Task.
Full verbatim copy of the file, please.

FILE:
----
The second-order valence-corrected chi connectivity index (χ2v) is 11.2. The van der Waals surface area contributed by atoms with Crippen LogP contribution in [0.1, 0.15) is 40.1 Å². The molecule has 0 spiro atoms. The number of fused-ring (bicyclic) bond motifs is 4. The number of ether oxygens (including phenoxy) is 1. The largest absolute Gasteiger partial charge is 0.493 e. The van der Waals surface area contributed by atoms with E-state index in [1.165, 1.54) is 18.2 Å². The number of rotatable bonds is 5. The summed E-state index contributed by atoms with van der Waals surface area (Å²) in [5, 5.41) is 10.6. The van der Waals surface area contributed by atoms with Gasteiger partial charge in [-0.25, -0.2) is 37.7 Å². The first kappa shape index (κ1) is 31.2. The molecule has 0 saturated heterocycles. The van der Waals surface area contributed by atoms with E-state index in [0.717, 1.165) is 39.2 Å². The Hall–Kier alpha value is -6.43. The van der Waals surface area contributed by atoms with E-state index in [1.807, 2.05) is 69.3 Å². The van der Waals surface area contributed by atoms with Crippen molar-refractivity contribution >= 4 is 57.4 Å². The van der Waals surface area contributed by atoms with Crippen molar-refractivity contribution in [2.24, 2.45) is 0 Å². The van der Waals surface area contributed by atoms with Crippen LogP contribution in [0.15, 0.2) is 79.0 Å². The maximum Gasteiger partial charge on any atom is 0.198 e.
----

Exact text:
The second-order valence-corrected chi connectivity index (χ2v) is 11.2. The van der Waals surface area contributed by atoms with Crippen LogP contribution in [0.1, 0.15) is 40.1 Å². The molecule has 0 spiro atoms. The number of fused-ring (bicyclic) bond motifs is 4. The number of ether oxygens (including phenoxy) is 1. The largest absolute Gasteiger partial charge is 0.493 e. The van der Waals surface area contributed by atoms with E-state index in [1.165, 1.54) is 18.2 Å². The number of rotatable bonds is 5. The summed E-state index contributed by atoms with van der Waals surface area (Å²) in [5, 5.41) is 10.6. The van der Waals surface area contributed by atoms with Gasteiger partial charge in [-0.25, -0.2) is 37.7 Å². The first kappa shape index (κ1) is 31.2. The molecule has 0 saturated heterocycles. The van der Waals surface area contributed by atoms with E-state index in [0.717, 1.165) is 39.2 Å². The Hall–Kier alpha value is -6.43. The van der Waals surface area contributed by atoms with E-state index in [1.807, 2.05) is 69.3 Å². The van der Waals surface area contributed by atoms with Crippen molar-refractivity contribution >= 4 is 57.4 Å². The van der Waals surface area contributed by atoms with Crippen molar-refractivity contribution in [2.24, 2.45) is 0 Å². The van der Waals surface area contributed by atoms with Crippen LogP contribution in [0.15, 0.2) is 79.0 Å². The maximum Gasteiger partial charge on any atom is 0.198 e.